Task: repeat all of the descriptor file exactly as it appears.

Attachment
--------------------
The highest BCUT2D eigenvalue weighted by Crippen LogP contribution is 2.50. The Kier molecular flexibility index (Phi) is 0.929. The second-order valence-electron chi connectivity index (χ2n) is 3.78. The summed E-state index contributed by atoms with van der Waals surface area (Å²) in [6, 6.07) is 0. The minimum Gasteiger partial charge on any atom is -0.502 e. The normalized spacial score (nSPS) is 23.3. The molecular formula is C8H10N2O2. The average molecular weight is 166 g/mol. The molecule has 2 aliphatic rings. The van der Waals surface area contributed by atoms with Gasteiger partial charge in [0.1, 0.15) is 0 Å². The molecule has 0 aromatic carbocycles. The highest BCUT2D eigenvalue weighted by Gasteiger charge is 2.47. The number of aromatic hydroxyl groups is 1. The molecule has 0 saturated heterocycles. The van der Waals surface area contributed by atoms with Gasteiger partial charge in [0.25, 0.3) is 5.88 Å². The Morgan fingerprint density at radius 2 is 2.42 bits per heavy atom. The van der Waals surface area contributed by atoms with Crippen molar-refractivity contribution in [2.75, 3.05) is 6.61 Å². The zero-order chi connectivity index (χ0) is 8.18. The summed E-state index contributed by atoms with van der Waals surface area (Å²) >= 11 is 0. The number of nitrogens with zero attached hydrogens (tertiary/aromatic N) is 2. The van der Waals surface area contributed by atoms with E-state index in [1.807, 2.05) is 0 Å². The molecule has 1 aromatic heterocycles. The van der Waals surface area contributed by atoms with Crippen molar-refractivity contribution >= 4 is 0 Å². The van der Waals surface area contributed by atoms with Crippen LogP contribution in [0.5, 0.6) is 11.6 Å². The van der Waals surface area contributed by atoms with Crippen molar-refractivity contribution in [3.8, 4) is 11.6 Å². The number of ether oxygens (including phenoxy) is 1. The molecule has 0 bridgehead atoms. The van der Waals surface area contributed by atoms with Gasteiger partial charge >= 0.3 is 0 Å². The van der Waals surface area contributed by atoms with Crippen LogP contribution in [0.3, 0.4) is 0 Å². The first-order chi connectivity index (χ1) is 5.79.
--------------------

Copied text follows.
The highest BCUT2D eigenvalue weighted by Crippen LogP contribution is 2.50. The Kier molecular flexibility index (Phi) is 0.929. The second-order valence-electron chi connectivity index (χ2n) is 3.78. The summed E-state index contributed by atoms with van der Waals surface area (Å²) in [6, 6.07) is 0. The minimum Gasteiger partial charge on any atom is -0.502 e. The normalized spacial score (nSPS) is 23.3. The molecular formula is C8H10N2O2. The average molecular weight is 166 g/mol. The molecule has 2 aliphatic rings. The van der Waals surface area contributed by atoms with Gasteiger partial charge in [0.1, 0.15) is 0 Å². The molecule has 0 aromatic carbocycles. The highest BCUT2D eigenvalue weighted by Gasteiger charge is 2.47. The number of aromatic hydroxyl groups is 1. The molecule has 0 saturated heterocycles. The van der Waals surface area contributed by atoms with Gasteiger partial charge in [0.25, 0.3) is 5.88 Å². The Morgan fingerprint density at radius 2 is 2.42 bits per heavy atom. The van der Waals surface area contributed by atoms with Crippen molar-refractivity contribution in [2.75, 3.05) is 6.61 Å². The zero-order chi connectivity index (χ0) is 8.18. The summed E-state index contributed by atoms with van der Waals surface area (Å²) >= 11 is 0. The number of nitrogens with zero attached hydrogens (tertiary/aromatic N) is 2. The van der Waals surface area contributed by atoms with E-state index in [1.807, 2.05) is 0 Å². The molecule has 1 aromatic heterocycles. The van der Waals surface area contributed by atoms with Crippen molar-refractivity contribution >= 4 is 0 Å². The van der Waals surface area contributed by atoms with Crippen LogP contribution in [0.5, 0.6) is 11.6 Å². The van der Waals surface area contributed by atoms with Crippen molar-refractivity contribution in [3.8, 4) is 11.6 Å². The number of ether oxygens (including phenoxy) is 1. The molecule has 0 bridgehead atoms. The van der Waals surface area contributed by atoms with Gasteiger partial charge >= 0.3 is 0 Å². The van der Waals surface area contributed by atoms with Crippen LogP contribution in [0.3, 0.4) is 0 Å². The first-order chi connectivity index (χ1) is 5.79.